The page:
The Buckeyes, meanwhile, boast a 5-0 record and, this year at least, have no quarterback controversy whatsoever behind J.T. Barrett. With a slew of standout receivers and a powerful rushing attack, the offense has been unstoppable thus far this season. And the defense, even after allowing 17 points to Indiana, remains one of the best in the nation.
Even so, the fact remains that the Browns are an NFL team. Regardless of how good Ohio State is as a unit, the competition they face are also college teams (including Rutgers). While the Buckeyes can drop a significant number of points on these opponents, they would be hardpressed to complete passes with the likes of Joe Haden defending, and would have trouble on the defensive line facing nine-time Pro Bowler Joe Thomas.
“In football, you’ve gotta play, gotta get reps to get up to speed. You can’t just run out there after a year of not playing and think you’re going to make plays right away.”
In many ways, Saturday’s game against Indiana marked a crowning moment in the young career of freshman defensive end Nick Bosa. Early in the fourth quarter, Bosa halted the Hoosiers on the four-yard line on fourth down, halting a drive that would have closed the Buckeyes’ lead to just one score. It is unsurprising that the younger Bosa is making an impact at Ohio State, but what is perhaps unexpected is how early his presence has already been felt on the defense. A five-star recruit coming out of high school, Bosa suffered a partially torn ACL during his senior season which set him back in his strength training and cost him time as he worked his way into the defensive line rotation.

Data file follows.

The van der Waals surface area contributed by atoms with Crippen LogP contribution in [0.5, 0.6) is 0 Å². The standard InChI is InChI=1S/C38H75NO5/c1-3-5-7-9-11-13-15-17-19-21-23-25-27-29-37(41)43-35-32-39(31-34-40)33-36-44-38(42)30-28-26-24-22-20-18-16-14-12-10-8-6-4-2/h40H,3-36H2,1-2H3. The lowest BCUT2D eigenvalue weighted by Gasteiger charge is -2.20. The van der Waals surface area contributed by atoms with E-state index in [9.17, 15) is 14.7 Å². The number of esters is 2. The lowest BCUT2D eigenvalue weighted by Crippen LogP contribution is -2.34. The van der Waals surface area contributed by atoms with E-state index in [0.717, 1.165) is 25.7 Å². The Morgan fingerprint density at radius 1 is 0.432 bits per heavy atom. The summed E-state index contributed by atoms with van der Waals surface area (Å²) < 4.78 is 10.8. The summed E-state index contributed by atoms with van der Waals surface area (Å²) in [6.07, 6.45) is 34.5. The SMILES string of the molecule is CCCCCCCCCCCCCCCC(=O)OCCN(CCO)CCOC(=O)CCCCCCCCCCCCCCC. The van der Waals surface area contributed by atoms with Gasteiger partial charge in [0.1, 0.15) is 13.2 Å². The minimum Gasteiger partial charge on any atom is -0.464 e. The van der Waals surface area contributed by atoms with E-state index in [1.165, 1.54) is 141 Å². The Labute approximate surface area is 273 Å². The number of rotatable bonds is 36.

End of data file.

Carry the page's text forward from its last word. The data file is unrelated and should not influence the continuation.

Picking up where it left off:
But Bosa took on his rehab with vigor, earning himself a spot in the rotation as he continued to build strength in his injured knee. It all paid off quickly, as Bosa recorded a sack in the Buckeyes’ season opener against Bowling Green. Fellow defensive end Sam Hubbard commented that Bosa “gets better each week” as he gets more reps in a position beside impact players like Hubbard, Jalyn Holmes and Tyquan Lewis.
Bosa now has two sacks on the season--second most on the team--for 18 total yards lost, with his second sack coming against Rutgers. Still, he says that he has tried not to give into the hype too much, especially given that Joey Bosa just recorded his first NFL snaps yesterday, which included four tackles, three of which were solo, and a sack in the first half alone. The younger brother has recorded 13 tackles on the year, including eight solo tackles and four tackles for loss. Urban Meyer has acknowledged that, as Bosa continues to get healthy, he will see more playing time, and that he is already starting to fulfill his extremely high expectations.